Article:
Asian longhorned beetle 'our worst nightmare'
Less than 2 inches in size, the Asian longhorned beetle is still plenty big enough to send a shiver down the spine of local arborists.
"This is our worst nightmare," said Rolf Briggs, president of Tree Specialists Inc. in Holliston, after hearing about a beetle infestation in Worcester. "It's a frightening thought because it could be moved in piece of firewood from Worcester to Wellesley in a heartbeat."
The beetle, shiny with black spots and exceptionally long antennae, bores holes into trees where it deposits its eggs. The holes allow diseases and other insects to enter the tree, which eventually dies from either the beetle or disease.
Worcester City Manager Michael O'Brien said local, state and federal officials are beginning a long process to identify infested areas and eradicate the bugs, which are virtually impervious to pesticides.
O'Brien said the only known location is in 12 trees in the northwest part of the city along West Boylston and Brooks streets, including Kendrick Park.
Officials have set up a 1.5 mile radius the beetle's maximum flight distance around the area.
"The Asian longhorned beetle tends to stay in a tree for its life cycle, unless there is an overpopulation of beetles or the tree dies," said O'Brien. "From that standpoint, they're not very mobile. Then again, they are an insect and don't know what boundaries or city limits are."
Officials first discovered the beetles in Worcester last week after a resident took a photo and contacted the U.S. Department of Agriculture about an unusual insect.
O'Brien said the USDA believes the beetles have been in Worcester for about five years. Officials have not determined specifically how the beetles got to Worcester, but they often arrive in the United States in wood packing on international cargo shipments, he said.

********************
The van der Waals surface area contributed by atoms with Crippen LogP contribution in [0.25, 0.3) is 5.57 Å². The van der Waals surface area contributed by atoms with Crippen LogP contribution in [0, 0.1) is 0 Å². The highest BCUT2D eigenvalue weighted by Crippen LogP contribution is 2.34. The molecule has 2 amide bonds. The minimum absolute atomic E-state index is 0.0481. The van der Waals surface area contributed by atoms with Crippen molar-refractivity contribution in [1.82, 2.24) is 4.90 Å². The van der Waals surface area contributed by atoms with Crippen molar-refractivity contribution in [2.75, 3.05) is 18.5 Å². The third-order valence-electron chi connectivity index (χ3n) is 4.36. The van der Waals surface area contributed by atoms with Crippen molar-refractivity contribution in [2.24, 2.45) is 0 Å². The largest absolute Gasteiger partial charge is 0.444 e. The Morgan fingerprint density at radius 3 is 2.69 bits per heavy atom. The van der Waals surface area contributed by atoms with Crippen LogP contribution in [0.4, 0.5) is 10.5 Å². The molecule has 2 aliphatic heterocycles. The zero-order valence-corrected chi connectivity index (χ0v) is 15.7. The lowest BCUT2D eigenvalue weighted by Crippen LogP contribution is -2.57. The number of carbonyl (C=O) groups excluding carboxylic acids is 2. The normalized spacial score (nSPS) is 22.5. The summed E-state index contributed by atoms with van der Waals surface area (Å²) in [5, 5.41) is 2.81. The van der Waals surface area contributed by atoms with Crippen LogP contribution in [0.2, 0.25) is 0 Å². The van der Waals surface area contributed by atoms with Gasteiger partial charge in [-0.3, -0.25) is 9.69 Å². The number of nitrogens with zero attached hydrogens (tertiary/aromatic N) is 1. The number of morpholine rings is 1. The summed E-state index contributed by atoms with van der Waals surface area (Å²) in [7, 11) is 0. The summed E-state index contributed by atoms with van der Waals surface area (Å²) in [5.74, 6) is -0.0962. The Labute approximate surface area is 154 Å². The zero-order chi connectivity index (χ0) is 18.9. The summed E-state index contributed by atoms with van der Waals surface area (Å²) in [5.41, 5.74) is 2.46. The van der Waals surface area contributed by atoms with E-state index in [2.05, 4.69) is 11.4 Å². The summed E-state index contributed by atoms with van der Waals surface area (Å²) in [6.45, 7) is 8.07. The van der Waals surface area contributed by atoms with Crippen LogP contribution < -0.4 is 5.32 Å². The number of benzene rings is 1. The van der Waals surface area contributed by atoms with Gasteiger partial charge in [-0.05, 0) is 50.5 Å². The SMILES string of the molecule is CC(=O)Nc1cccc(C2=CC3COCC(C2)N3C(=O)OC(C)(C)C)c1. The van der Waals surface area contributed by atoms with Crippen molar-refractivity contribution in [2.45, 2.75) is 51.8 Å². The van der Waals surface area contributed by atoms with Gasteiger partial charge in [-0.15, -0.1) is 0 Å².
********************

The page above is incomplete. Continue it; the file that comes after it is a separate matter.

It is too early in the study for nearby communities such as Hudson or Marlborough to be involved, said Kristen Tikonoff, a spokeswoman for the state Executive Office of Energy and Environmental Affairs.
"They are only in Worcester as of right now," she said.
O'Brien said a local team has already begun a survey of trees, and a USDA team is expected to arrive Aug. 18. Over a period likely to be about four years, officials will survey the area to find any other infestations and inoculate trees that are not infested.
The Asian longhorned beetle was first discovered in Brooklyn, N.Y., in 1998 and has since been found in New Jersey and Chicago. The Worcester discovery is the first New England sighting, officials said.
Because the beetle spends most of its life deep in the trees, contact insecticides are ineffective and the only definite method to eradicate the beetles is to cut and chip or burn infested trees, according to a USDA fact sheet on the department's Web site.
"We hope people understand this may involve private property but is required to address and control the problem before it becomes a commonwealth problem or a New England problem," O'Brien said.
Matt Lynch can be reached at 508-490-7453 or firstname.lastname@example.org.
MetroWest Daily News